(Bloomberg) — Mexican President Andres Manuel Lopez Obrador presented a reform agreed upon with business leaders to overhaul the nation’s $266 billion pension system that requires companies to pay more toward employee retirement.

In a Wednesday morning press conference, the president said that the effort will stave off a retirement crisis. The bill would focus on boosting pensions for low-income workers and increase them for employees overall by 40%, Finance Minister Arturo Herrera said at the same event, talking alongside business, union and congressional leaders.

The plan mandates that employers more than double the amount they pay toward pensions to 13.87% of worker salaries. The deal was reached with top business leaders, signaling a rapprochement between the president and companies, which have fought with the government over the lack of fiscal stimulus and the administration’s cancellation of key investment projects in the country.

Not changing the system “would have caused a crisis, and those who would have suffered the most are the workers,” Lopez Obrador said in the press briefing. “For this reason, a commitment was made for a new pension system reform, and it had the support of the business sector and the labor sector.”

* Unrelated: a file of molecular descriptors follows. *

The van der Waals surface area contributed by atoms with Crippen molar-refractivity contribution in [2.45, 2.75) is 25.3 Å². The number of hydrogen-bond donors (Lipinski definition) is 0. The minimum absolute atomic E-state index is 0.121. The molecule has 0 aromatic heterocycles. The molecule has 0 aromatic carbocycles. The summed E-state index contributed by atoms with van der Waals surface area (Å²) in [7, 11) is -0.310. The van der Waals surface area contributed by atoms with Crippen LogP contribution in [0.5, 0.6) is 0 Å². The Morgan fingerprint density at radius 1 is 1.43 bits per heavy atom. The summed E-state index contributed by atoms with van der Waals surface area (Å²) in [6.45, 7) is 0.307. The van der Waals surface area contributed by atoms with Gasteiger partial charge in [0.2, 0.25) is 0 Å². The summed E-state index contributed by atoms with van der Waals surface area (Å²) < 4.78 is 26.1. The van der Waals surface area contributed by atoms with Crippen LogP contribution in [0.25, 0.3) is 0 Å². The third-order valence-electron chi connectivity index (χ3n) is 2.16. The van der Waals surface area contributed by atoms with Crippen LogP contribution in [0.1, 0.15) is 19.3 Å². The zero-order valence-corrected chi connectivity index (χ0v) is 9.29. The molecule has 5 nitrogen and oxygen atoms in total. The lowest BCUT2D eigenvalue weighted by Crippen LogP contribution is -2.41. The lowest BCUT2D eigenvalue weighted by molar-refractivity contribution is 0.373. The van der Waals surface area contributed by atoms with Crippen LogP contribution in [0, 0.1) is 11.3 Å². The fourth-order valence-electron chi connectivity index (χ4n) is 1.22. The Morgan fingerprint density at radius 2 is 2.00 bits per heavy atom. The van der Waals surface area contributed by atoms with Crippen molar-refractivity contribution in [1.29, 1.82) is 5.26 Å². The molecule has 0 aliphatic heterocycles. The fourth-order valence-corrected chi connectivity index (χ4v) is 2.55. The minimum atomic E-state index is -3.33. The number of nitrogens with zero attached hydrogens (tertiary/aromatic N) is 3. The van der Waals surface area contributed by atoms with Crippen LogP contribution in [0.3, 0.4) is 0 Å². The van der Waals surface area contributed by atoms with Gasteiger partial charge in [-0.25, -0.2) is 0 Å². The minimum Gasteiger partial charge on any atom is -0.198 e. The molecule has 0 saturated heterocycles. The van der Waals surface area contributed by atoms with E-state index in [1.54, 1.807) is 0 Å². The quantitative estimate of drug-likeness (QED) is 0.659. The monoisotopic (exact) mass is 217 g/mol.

Among the key proposals is a reduction of the required weeks a person must work to have access to their pension in the first place. The government will lower the requirement to 750 weeks from 1,250 previously.

The move by Lopez Obrador is in keeping with his pledge to protect Mexico’s poor. A Finance Ministry presentation showed that workers who earned minimum wage will receive 103% of their salaries upon retirement, while those who make 5-times the minimum wage will receive 54%.

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